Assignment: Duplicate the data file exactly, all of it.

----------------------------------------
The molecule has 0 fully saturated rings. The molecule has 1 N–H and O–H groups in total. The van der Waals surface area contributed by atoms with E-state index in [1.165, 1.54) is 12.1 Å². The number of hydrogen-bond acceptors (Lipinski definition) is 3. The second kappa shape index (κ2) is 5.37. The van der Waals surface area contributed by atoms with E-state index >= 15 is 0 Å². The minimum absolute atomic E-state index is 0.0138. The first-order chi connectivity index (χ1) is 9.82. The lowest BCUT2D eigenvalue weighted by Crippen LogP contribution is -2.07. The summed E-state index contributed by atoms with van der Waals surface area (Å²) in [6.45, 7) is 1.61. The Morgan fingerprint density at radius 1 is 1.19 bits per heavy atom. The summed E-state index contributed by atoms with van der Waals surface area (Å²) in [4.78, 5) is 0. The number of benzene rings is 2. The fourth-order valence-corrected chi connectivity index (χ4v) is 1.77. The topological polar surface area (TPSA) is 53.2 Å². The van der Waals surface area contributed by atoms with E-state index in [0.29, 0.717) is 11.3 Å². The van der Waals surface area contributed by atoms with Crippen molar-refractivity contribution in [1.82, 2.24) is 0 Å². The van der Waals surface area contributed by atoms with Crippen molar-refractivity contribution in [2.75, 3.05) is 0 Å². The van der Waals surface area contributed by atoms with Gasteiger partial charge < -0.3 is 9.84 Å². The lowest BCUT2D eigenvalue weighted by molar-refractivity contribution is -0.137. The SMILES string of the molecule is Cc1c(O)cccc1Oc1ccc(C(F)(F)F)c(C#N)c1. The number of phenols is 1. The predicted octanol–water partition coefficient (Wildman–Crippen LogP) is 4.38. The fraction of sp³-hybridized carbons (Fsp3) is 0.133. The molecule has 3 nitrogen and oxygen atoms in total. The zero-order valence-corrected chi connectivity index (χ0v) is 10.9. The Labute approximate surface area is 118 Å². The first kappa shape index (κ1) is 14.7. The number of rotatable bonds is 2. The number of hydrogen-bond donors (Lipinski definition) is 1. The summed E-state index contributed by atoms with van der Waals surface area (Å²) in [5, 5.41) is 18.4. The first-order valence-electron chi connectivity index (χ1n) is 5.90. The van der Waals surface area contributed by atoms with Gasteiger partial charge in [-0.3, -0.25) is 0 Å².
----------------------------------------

The molecule has 0 fully saturated rings. The molecule has 1 N–H and O–H groups in total. The van der Waals surface area contributed by atoms with E-state index in [1.165, 1.54) is 12.1 Å². The number of hydrogen-bond acceptors (Lipinski definition) is 3. The second kappa shape index (κ2) is 5.37. The van der Waals surface area contributed by atoms with E-state index >= 15 is 0 Å². The minimum absolute atomic E-state index is 0.0138. The first-order chi connectivity index (χ1) is 9.82. The lowest BCUT2D eigenvalue weighted by Crippen LogP contribution is -2.07. The summed E-state index contributed by atoms with van der Waals surface area (Å²) in [6.45, 7) is 1.61. The Morgan fingerprint density at radius 1 is 1.19 bits per heavy atom. The summed E-state index contributed by atoms with van der Waals surface area (Å²) in [4.78, 5) is 0. The number of benzene rings is 2. The fourth-order valence-corrected chi connectivity index (χ4v) is 1.77. The topological polar surface area (TPSA) is 53.2 Å². The van der Waals surface area contributed by atoms with E-state index in [0.29, 0.717) is 11.3 Å². The van der Waals surface area contributed by atoms with Crippen molar-refractivity contribution in [1.82, 2.24) is 0 Å². The van der Waals surface area contributed by atoms with Crippen molar-refractivity contribution in [2.75, 3.05) is 0 Å². The van der Waals surface area contributed by atoms with Gasteiger partial charge < -0.3 is 9.84 Å². The lowest BCUT2D eigenvalue weighted by molar-refractivity contribution is -0.137. The SMILES string of the molecule is Cc1c(O)cccc1Oc1ccc(C(F)(F)F)c(C#N)c1. The number of phenols is 1. The predicted octanol–water partition coefficient (Wildman–Crippen LogP) is 4.38. The fraction of sp³-hybridized carbons (Fsp3) is 0.133. The molecule has 3 nitrogen and oxygen atoms in total. The zero-order valence-corrected chi connectivity index (χ0v) is 10.9. The Labute approximate surface area is 118 Å². The first kappa shape index (κ1) is 14.7. The number of rotatable bonds is 2. The number of hydrogen-bond donors (Lipinski definition) is 1. The summed E-state index contributed by atoms with van der Waals surface area (Å²) in [5, 5.41) is 18.4. The first-order valence-electron chi connectivity index (χ1n) is 5.90. The van der Waals surface area contributed by atoms with Gasteiger partial charge in [-0.3, -0.25) is 0 Å².